Symbols of the world's religions



William Donkin

Meher Baba has explained that, besides qutubs, there are in all India three men of the seventh plane — two majzoobs and one jivanmukta — and Chacha is one of these great majzoobs....

The following notes of Chacha's history are related by Baidul, who gathered them from various people in Ajmer. Chacha, a Pathan, whose real name is Nur Ali Shah, came to Ajmer from his home near Peshawar many years ago....

Chacha was a hafiz, one who knew the Koran by heart, and he came to Ajmer to teach Arabic. Soon after he arrived he went to the famous shrine of Khwaja Moeinuddin Chishti, and he seems to have felt irresistibly drawn to stay there.

For twelve years he remained in the "solah khamba" graveyard in Khwaja Saheb's shrine, and something seems to have happened to him there, for he became thenceforth a majzoob.

At the end of twelve years he emerged from the shrine, and for six years sat in one place. Thereafter, for a year, he went to Taragarh, the great fort on the mountain behind Ajmer.

From Taragarh he made his way to Indore, about 300 miles to the south, and there is a strange and hardly credible story that he died there, and was buried. At Indore, he had been known as Ganja Baba (ganja means bald). A year or so after he was supposed to have died some people came from Indore to Ajmer, at the time of the yearly festival at Khwaja Saheb's shrine and, to their astonishment, they discovered Chacha, their Ganja Baba of Indore, alive, and sitting by a water tap near the shrine.

It is said that they called others from Indore who had both known Ganja Baba, and had witnessed his death and burial, and they too confirmed his identity. This strange tale of resurrection then began to be disseminated abroad, and the fame of Chacha grew in stature.

Whether this story is the purest fiction or not, I do not know, and the reader will, no doubt, accept or reject it according to his inclination. At least, it is an example of the kind of strange legend that may grow up around a personality such as Chacha.

After sitting for some years by the water tap, Chacha eventually moved into a tiny hovel of a room....

Baba began contacting many masts, and a small mast ashram was established....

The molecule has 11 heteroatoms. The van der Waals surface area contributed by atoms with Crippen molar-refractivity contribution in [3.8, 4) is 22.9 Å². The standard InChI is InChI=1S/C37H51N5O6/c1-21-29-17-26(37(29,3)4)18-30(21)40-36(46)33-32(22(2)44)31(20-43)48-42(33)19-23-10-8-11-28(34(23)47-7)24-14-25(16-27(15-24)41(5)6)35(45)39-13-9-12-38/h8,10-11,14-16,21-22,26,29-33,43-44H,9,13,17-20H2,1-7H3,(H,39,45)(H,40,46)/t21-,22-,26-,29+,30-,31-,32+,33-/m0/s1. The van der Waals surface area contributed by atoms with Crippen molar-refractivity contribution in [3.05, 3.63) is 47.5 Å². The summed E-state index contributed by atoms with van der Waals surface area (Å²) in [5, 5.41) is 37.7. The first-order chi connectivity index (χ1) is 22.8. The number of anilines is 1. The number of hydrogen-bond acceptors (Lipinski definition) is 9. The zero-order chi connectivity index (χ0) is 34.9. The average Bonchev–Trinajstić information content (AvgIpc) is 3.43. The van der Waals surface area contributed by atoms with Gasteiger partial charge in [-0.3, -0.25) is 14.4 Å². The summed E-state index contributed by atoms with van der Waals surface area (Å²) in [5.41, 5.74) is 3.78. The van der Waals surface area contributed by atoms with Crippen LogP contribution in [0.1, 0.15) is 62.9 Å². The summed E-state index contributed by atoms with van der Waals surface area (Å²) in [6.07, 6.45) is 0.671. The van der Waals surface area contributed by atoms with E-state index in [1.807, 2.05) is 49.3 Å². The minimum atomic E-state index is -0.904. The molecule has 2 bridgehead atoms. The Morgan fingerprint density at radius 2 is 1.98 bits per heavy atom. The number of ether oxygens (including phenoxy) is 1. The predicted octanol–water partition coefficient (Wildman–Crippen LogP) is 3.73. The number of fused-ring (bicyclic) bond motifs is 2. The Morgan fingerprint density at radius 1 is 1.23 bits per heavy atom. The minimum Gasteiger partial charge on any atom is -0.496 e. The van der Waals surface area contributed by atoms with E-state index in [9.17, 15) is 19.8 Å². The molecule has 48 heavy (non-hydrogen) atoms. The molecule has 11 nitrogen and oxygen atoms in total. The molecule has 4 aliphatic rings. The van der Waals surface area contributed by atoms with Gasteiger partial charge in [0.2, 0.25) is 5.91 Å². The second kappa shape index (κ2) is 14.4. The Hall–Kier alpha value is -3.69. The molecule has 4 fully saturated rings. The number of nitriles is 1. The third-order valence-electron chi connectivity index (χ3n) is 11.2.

At that time, Chacha was living in the squalid and verminous little hovel near Khwaja Saheb's shrine, and was never known to move from it. An attendant (mujawar) saw to his needs, and Chacha himself was in a state of filth almost beyond belief.

He was dressed in an old hat and unwholesome clothes that were stained and impregnated with stale tea, and the remnants of decaying food. The name Chacha was given him because, in his fondness for tea (cha), he used to call out, "Cha, cha", (tea, tea), whenever he wanted it. A great deal of tea, instead of being swallowed, would spill over his clothes and also — heaven knows how — over his hat, and the latter was encrusted with stale tea and sugar, and stuck irremovably to his scalp.

Kaka was sent to bring Chacha to Baba, and perhaps, as in the case of Karim Baba, he was given the inner key that opened the door to Chacha's consciousness. At any rate, Kaka astounded the local people by bringing Chacha to Baba's house, thus doing something that no one had achieved before, for Chacha had never been known to move anywhere at anyone's behest since the day he had set foot in Ajmer so many years before.

As soon as Chacha arrived at the house, Baba and the mandali set about giving him a bath, but before this could be done, his hat and his clothes had to be cut away with scissors, for, as we had already learnt, they were so stiffened and adherent with tea, food, and filth, that neither his raiment nor his cap could be removed in any other way.

On that day Chacha underwent the unique experience of having his first bath for about thirty years; and it became, in fact, his last bath also, for even during his stay in Satara in 1947 he steadfastly refused a bath, and is not believed to have been bathed by anyone, before or since.

After this bath he was clad in a new kafni and he then asked Baba for a special vegetable and some jawar (millet) bread. These were brought, and Baba fed him with his own hands. After the meal Chacha demanded a tonga, and when one had been called he climbed into it, and telling Baba to sit beside him, the two set off together, Chacha giving a brief order to the tonga driver to take them to Taragarh. Baba, however, did not seem inclined to go with Chacha all the way to this ancient fortress, and took Chacha as far as his hovel, and left him there.

For about two weeks after this initial contact, Baba rose nightly at 3:30 a.m., and travelled through the dark, empty streets to Chacha's hovel, and sat alone with Chacha for about an hour each night. These nocturnal visits were necessary, because, by day, the crowds were too great to allow privacy of contact....

Nov-Dec 1992, pp. 5-6
Excerpted from THE WAYFARERS


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